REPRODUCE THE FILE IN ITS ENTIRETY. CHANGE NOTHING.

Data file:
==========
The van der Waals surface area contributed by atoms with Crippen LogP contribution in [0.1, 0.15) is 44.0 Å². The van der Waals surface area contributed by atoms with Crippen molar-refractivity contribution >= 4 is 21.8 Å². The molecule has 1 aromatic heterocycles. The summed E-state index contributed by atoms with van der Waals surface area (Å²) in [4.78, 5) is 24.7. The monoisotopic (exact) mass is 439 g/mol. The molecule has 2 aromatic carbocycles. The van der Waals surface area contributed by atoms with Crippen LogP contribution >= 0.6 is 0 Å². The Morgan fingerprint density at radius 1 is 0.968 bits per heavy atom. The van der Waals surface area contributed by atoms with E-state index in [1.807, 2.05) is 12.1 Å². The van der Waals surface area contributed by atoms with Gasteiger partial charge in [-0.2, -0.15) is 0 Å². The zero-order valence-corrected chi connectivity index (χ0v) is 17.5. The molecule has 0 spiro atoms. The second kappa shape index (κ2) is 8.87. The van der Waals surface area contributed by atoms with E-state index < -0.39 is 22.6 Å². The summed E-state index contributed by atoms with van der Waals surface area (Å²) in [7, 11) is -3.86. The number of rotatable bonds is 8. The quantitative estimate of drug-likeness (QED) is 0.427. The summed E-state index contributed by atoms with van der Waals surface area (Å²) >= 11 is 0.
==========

The van der Waals surface area contributed by atoms with Crippen LogP contribution in [0.1, 0.15) is 44.0 Å². The van der Waals surface area contributed by atoms with Crippen molar-refractivity contribution >= 4 is 21.8 Å². The molecule has 1 aromatic heterocycles. The summed E-state index contributed by atoms with van der Waals surface area (Å²) in [4.78, 5) is 24.7. The monoisotopic (exact) mass is 439 g/mol. The molecule has 2 aromatic carbocycles. The van der Waals surface area contributed by atoms with Crippen LogP contribution >= 0.6 is 0 Å². The Morgan fingerprint density at radius 1 is 0.968 bits per heavy atom. The van der Waals surface area contributed by atoms with E-state index in [1.807, 2.05) is 12.1 Å². The van der Waals surface area contributed by atoms with Gasteiger partial charge in [-0.2, -0.15) is 0 Å². The zero-order valence-corrected chi connectivity index (χ0v) is 17.5. The molecule has 0 spiro atoms. The second kappa shape index (κ2) is 8.87. The van der Waals surface area contributed by atoms with E-state index < -0.39 is 22.6 Å². The summed E-state index contributed by atoms with van der Waals surface area (Å²) in [7, 11) is -3.86. The number of rotatable bonds is 8. The quantitative estimate of drug-likeness (QED) is 0.427. The summed E-state index contributed by atoms with van der Waals surface area (Å²) >= 11 is 0.